Ah, gear reviews. Such a suspicion-worthy beast. Read them at your own peril. But read them you will since you're about to drop some serious coin on gear of some sort. We all do it and we often go to the same places in search of information to guide our decisions. Frequency builds trust, whether truly warranted or not. I'm guilty of doing the same and have made purchases based on the information. Ultimately, I don't always agree with the review and this has created a fair amount of sketicisim of late.
I guess it's time to end the silence on these pages. Funny how the blog-scape has changed with the times. It seems that peoples' attention spans have shortened and now folks gravitate toward short hits of adventure and related gear stories. I'm guilty of gravitating to Instagram myself. But ideas continue to percolate in my brain and I'm finally feeling motivated enough to share some thoughts. Hell, it costs me $15/month just to have this site active so I might as well contribute. Hopefully, someone is still reading.
Few would argue that it was a strange winter nearly everywhere in North America. The strangeness was mostly of the warm variety. It was certainly no drought but it looked like it in places like Alaska in the lower elevations. Truth be told, my home town of Anchorage saw very little snow. The Nordic skiers were depressed. But above 2,000 feet, the winter was full-on throughout South Central AK.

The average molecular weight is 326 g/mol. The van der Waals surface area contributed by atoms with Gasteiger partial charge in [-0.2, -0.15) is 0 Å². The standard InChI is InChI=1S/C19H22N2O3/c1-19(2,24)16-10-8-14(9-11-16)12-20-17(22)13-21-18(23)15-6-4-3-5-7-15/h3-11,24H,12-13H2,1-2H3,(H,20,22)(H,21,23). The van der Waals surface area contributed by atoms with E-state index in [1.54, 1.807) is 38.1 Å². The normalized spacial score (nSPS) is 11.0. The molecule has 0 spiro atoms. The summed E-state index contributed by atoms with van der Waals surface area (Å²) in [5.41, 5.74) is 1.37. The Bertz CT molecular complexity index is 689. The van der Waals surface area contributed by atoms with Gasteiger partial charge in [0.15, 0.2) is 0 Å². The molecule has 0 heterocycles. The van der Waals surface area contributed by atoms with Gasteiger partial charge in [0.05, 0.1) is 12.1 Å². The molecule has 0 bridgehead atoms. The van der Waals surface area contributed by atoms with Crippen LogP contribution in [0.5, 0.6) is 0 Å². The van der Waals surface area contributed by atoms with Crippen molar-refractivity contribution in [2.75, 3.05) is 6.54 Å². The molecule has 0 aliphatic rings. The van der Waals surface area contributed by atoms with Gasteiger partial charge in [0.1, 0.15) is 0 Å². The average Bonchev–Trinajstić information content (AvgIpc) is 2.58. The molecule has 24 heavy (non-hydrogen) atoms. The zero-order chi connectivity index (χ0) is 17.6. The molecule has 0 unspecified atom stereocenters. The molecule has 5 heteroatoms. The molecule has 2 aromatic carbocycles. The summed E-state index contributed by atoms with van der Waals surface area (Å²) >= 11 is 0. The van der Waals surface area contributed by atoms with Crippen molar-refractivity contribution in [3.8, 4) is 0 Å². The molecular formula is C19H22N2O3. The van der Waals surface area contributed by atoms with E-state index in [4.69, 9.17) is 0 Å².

Unlike other places I’ve lived in my life, Alaska is not known for consistently fine weather. The windows tend to be short and, if you’re a skier, you need to pounce on opportunities when they present themselves. For the traditionally employed, this can prove to be a problem when good weather materializes during the week and the shit comes back in on the weekend.
Like a lot of essential back country ski gear, pole choice is nearly completely dictated by the popular brands seen at every gear store. In the US, Black Diamond seems to dominate the field with a variety of offerings. All them are adjustable and BD has developed numerous incarnations of the adjustment mechanism because, well, they often suck at some point. More on that later. In Europe, there are more options, some adjustable, some fixed. If you can break the spell of the former, you may be tempted by the latter.